We spotted this season’s first Blackcap, a male, in the garden today. Blackcaps are annual vagrants and the first ones are usually seen in the end of October but most of them come in the first week of November. Blackcaps have sometimes stayed in the garden the whole winter. How well they cope depends on how mild the winter is. They mostly eat berries from shrubs and the apples that we put out. They also like fat and compete with the other birds for food.
These wild mushrooms, know as Greville’s Bolete or Larch Bolete, are found in forests, near larch trees. We pick them at this time of year, wipe the top and fry them in butter before they go to the freezer.
During winter we use them for soups and sauces. They are mild in flavour but it is worth the while because mushroom hunting is such a nice hobby.
In summer the Redpolls often become rather rough and darker than in winter and spring. They probably replace old feathers (moult) and gradually take on a new and fresh plumage. To see the difference there is a picture from July 12 above and below another from the end of April.
We saw the first Bumblebee in the garden yesterday, April 19. The first ones are usually spotted in April but they do not become noticable until May when the nights become warmer or frost-free.
The photo is an old one.
Courting in the garden is now in full swing. The Redpolls are the loudest and most boisterous. Around 20-30 Redpolls come and make use of the feed and there is a lot going on. The males are constantly fighting and trying to get the attention of the females. Many of them now boast a pink chest and the red patch on their forehead easily catches one’s attention where ever they go.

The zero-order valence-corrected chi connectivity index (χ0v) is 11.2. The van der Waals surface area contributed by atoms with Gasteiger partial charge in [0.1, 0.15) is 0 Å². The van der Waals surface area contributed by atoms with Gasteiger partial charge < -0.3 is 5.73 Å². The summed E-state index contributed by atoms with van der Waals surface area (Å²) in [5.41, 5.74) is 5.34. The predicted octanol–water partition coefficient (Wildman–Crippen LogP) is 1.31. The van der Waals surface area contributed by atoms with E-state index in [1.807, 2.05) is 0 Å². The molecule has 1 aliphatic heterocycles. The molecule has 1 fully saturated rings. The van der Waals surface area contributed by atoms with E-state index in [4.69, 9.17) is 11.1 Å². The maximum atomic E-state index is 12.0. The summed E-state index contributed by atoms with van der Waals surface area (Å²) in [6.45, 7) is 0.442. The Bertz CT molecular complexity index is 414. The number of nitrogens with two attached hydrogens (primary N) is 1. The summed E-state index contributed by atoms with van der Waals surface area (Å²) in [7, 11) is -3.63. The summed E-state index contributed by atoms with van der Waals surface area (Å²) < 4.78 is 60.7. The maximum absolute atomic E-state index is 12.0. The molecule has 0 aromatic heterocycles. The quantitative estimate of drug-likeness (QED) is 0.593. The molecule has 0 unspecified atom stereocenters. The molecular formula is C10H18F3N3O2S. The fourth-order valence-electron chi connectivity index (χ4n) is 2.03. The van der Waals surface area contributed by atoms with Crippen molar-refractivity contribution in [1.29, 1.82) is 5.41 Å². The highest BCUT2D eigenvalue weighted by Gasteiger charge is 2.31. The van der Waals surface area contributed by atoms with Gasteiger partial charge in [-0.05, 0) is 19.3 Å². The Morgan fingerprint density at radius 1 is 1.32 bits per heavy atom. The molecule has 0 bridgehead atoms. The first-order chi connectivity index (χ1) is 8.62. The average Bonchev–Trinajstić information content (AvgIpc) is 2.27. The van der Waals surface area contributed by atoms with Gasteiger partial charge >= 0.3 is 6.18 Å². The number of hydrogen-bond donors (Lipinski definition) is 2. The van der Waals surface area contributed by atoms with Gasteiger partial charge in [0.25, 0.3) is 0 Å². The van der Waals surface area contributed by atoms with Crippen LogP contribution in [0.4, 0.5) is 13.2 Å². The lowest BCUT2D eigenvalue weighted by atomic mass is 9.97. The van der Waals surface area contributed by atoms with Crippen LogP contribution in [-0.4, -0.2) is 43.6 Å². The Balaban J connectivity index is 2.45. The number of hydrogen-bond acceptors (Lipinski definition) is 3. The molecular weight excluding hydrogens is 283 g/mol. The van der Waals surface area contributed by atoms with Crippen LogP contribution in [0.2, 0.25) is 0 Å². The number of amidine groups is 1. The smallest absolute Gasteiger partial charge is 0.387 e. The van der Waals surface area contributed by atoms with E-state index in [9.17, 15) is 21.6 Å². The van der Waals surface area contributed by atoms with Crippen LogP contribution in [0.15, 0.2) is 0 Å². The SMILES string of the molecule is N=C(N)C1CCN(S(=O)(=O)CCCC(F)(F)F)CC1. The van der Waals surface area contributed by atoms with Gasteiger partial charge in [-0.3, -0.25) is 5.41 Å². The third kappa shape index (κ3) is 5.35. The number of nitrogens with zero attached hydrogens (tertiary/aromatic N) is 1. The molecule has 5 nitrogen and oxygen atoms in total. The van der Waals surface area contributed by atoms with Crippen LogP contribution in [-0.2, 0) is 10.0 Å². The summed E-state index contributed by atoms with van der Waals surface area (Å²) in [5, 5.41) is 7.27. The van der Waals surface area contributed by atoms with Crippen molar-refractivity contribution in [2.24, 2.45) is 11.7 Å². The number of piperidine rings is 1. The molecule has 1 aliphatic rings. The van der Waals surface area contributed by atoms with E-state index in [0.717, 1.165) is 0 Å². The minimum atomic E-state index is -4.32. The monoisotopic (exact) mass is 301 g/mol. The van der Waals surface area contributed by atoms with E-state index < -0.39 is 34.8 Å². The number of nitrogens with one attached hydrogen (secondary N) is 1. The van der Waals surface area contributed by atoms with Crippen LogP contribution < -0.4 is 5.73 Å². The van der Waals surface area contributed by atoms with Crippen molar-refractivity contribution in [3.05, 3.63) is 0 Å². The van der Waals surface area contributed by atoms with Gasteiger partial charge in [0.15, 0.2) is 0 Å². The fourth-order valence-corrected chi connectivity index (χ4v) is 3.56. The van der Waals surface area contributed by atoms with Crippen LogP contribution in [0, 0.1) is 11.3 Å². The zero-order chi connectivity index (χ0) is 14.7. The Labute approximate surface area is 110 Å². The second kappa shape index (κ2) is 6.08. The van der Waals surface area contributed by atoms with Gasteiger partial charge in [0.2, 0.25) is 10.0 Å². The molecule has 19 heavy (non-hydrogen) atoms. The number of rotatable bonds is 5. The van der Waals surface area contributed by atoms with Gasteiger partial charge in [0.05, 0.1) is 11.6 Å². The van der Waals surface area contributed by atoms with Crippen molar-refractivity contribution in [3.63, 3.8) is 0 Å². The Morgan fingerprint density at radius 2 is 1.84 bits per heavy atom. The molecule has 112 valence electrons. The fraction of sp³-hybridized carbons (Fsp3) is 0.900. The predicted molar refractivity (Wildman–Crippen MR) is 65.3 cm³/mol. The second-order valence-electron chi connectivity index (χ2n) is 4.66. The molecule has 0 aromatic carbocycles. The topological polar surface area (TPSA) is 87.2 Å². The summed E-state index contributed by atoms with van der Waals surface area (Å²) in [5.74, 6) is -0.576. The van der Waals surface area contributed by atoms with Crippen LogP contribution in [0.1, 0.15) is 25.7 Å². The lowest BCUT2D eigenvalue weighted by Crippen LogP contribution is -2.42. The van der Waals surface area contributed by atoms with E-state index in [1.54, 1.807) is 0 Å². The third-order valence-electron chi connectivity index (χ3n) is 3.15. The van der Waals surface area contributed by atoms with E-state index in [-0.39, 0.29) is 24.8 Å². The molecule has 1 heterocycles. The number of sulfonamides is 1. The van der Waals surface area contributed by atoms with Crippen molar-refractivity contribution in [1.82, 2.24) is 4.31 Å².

The first migratory Redwings (Turdus iliacus) were seen in gardens in Selfoss and groves in Grímsnes today. This afternoon ten Redwings were here in our garden, eating bread, apples and sunflower seeds. There are always some Redwings that stay in gardens during the winter time but the newly arrived birds can easily be recognised from the others. They are full of excitement, flying quickly from one garden to another in their search for food.
Since snow covers everything these newly arrived birds have to depend on feed in gardens like the ones who stay here in the winter time.
We just had an article published! The magazine is The Summerhouse and the Garden (Icelandic: Sumarhúsið og garðurinn. 1. tölublað, mars 2015). The article is about the garden and the birdlife there, and of course our web. Article and photoes by Örn Óskarsson .
The Merlin (Falco columbarius) had Starling for dinner today. This female Merlin has watched over the garden this winter and made daily attacks on the smaller birds. Sometimes she is lucky and succeeds in getting a morsel but more often her prey manages to get away.